The importance of community as a vegan

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Veganism can be a lonely place sometimes. Aaron Frid, founder of The Vegan Switch, is developing a space for people to transition safely and knowledgeably.

“It can be a lonely place sometimes,” says Aaron Frid, on transitioning to veganism. “It genuinely helps when you’re in a community and can help each other.” After founding The Vegan Switch, Frid is on a mission to help those looking to turn vegan have an easier journey, and to stay for the long run.

His personal journey started almost two years ago, after watching Dominion. Immediately drawn to the animal ethics, he and his whole family went vegan overnight. While he understands that most people need outside help, they were okay doing it alone. “You can find everything you need online, and the help we had was that we did it together,” he says. But not everyone has a supporting family, or partner, and some are the first in their entire community to come across veganism.

Currently based near Glasgow, the Frid family are also lucky enough to be down the road from a vegan-friendly Morrisons and an array of vegan restaurants.

For a while, Frid was mentoring for Challenge 22, a free online framework guiding people in veganism for 22 days. Over 400,000 people have tried Challenge 22 since its launch in March 2014, but The Vegan Switch’s founder says this is mainly just diet-based, and the statistic doesn’t include the majority that don’t continue the lifestyle afterwards.

the vegan switchA few months down the line, Frid was kicked out of the community. He says a lot of non-vegan content was beginning to appear on its Facebook, seemingly supporting an anti-vegan attitude. He called them out. So they blocked him.

Frid isn’t angry about this. He smiles at me and says: “I got in touch with my friends, Dan, Grumpy Vegan Grandad, and Dani from UK Vegan Family, and told them my plan.” Due to lockdown, he had a lot of free time, so he launched his own platform for non-vegans — a space championing ethics and animal rights first and foremost.

Frid makes it evident that The Vegan Switch is more than just a meal plan service. While some have vast experience in nutrition and can recommend the best plant-based recipes, he tries to get his mentees to understand veganism is more than the food. “If you help people to go on a plant-based diet, it’ll just be a diet. There’s no guarantee they will stick to it.”

Having launched in June 2020, the free mentorship programme is still in its early days, but its website is beginning to boast an impressive range of testimonials, from people from all backgrounds.

Kaleb always considered himself an “animal lover”, but never understood the appeal of veganism until after working in a slaughterhouse. He quit his job and joined Facebook groups, but felt lost. Then he joined The Vegan Switch. “Without the support from Aaron, I’d have struggled,” he recounts.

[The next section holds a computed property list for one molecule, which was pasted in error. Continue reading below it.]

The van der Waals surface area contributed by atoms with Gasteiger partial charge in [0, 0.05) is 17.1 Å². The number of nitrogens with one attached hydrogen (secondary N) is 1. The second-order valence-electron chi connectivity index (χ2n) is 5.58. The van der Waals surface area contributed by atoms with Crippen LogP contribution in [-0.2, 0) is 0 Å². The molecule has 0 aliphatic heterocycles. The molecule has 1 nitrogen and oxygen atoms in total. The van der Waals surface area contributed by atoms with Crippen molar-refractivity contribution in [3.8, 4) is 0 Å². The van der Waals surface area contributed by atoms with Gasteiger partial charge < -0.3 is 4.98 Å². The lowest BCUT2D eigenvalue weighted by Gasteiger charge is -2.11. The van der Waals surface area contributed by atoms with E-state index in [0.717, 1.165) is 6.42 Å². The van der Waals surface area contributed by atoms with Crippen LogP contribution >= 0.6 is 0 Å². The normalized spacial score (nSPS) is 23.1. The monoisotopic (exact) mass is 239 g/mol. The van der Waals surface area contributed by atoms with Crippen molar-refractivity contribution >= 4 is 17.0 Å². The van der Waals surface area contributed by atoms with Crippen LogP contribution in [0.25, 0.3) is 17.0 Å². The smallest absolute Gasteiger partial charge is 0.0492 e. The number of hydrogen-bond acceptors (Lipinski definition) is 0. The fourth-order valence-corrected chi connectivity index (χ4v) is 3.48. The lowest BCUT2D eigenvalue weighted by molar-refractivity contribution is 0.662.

Tracy had been eating meat for over 50 years, and after trying every other method out there to solve her health issues, she gave The Vegan Switch a go. She says her mentor was “like having a buddy on speed dial”. Now six weeks in, she and her whole family are vegan, and she says her health has never been better.

vegan groups
Photo: Mike Erskine/Unsplash

The Vegan Switch doesn’t go out looking for non-vegans. Frid believes you can’t push anti-vegans into veganism. They usually find it through the website, or social media, and will send in a message asking for help. After answering why they want to go vegan, and what they know about the lifestyle already, Frid identifies which mentor will suit them and lets them take charge.

“There’s no rulebook or script, as long as they show reasonable guidelines,” he says on mentoring. “I would never turn a mentor down, but I’d make sure they know our goal.”

The mentors are not strict, but Frid admits that he doesn’t encourage reduction. If a mentee tells him they’re still going to eat cheese, he will tell them it’s not good enough. Most of the time though, this won’t be an issue, as mentees are on the verge of transitioning and just need the final push. And different people need different approaches. “Some are good with the nice approach, whereas some might need Dominion shoved in their faces,” he says laughing.

The Vegan Switch is still small, but it’s already global. Mentees are currently based in the UK, US and various parts of Europe. Frid is a humble mentor, with no interest in making money or putting his name on the programme. He just wants the vegan lifestyle to go global, and for as many people as possible to join the community. So no one ever feels lonely again.

Olivia Rafferty
Olivia Rafferty
Olivia is the Assistant Editor of The Vegan Review. An aspiring Middle Eastern correspondent currently studying journalism at City, University of London, she is passionate about the planet, she believes veganism is the first step to solving the complexities of climate change.